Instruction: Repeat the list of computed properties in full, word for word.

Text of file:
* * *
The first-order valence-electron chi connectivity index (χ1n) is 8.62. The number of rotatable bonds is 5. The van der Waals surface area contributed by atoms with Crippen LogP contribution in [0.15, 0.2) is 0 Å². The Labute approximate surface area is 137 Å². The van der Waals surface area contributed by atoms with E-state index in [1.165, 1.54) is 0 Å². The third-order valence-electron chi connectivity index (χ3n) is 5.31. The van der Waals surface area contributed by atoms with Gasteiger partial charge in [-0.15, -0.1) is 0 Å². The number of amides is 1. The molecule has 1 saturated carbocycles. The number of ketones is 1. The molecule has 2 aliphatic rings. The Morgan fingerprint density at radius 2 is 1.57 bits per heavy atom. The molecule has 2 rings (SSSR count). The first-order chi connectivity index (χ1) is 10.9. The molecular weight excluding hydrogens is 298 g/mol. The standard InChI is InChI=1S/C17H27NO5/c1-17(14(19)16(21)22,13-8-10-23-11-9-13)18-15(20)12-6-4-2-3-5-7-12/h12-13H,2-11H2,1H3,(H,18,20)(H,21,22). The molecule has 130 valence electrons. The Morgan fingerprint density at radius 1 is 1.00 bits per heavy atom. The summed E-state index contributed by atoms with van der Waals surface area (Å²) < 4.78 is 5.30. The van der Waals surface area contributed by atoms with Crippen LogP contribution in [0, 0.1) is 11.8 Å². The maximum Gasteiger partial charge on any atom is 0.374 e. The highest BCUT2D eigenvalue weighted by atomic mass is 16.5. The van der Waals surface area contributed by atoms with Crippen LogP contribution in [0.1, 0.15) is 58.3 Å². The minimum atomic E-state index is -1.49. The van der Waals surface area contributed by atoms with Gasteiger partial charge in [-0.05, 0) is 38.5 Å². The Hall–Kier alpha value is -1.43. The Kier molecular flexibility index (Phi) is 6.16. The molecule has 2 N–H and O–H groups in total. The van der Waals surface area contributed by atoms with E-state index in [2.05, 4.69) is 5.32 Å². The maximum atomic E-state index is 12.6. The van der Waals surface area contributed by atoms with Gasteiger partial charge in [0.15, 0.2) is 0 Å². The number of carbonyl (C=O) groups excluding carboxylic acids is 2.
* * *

The first-order valence-electron chi connectivity index (χ1n) is 8.62. The number of rotatable bonds is 5. The van der Waals surface area contributed by atoms with Crippen LogP contribution in [0.15, 0.2) is 0 Å². The Labute approximate surface area is 137 Å². The van der Waals surface area contributed by atoms with E-state index in [1.165, 1.54) is 0 Å². The third-order valence-electron chi connectivity index (χ3n) is 5.31. The van der Waals surface area contributed by atoms with Gasteiger partial charge in [-0.15, -0.1) is 0 Å². The number of amides is 1. The molecule has 1 saturated carbocycles. The number of ketones is 1. The molecule has 2 aliphatic rings. The Morgan fingerprint density at radius 2 is 1.57 bits per heavy atom. The molecule has 2 rings (SSSR count). The first-order chi connectivity index (χ1) is 10.9. The molecular weight excluding hydrogens is 298 g/mol. The standard InChI is InChI=1S/C17H27NO5/c1-17(14(19)16(21)22,13-8-10-23-11-9-13)18-15(20)12-6-4-2-3-5-7-12/h12-13H,2-11H2,1H3,(H,18,20)(H,21,22). The molecule has 130 valence electrons. The Morgan fingerprint density at radius 1 is 1.00 bits per heavy atom. The summed E-state index contributed by atoms with van der Waals surface area (Å²) < 4.78 is 5.30. The van der Waals surface area contributed by atoms with Crippen LogP contribution in [0, 0.1) is 11.8 Å². The maximum Gasteiger partial charge on any atom is 0.374 e. The highest BCUT2D eigenvalue weighted by atomic mass is 16.5. The van der Waals surface area contributed by atoms with Crippen LogP contribution in [0.1, 0.15) is 58.3 Å². The minimum atomic E-state index is -1.49. The van der Waals surface area contributed by atoms with Gasteiger partial charge in [-0.05, 0) is 38.5 Å². The Hall–Kier alpha value is -1.43. The Kier molecular flexibility index (Phi) is 6.16. The molecule has 2 N–H and O–H groups in total. The van der Waals surface area contributed by atoms with E-state index in [2.05, 4.69) is 5.32 Å². The maximum atomic E-state index is 12.6. The van der Waals surface area contributed by atoms with Gasteiger partial charge in [0.15, 0.2) is 0 Å². The number of carbonyl (C=O) groups excluding carboxylic acids is 2.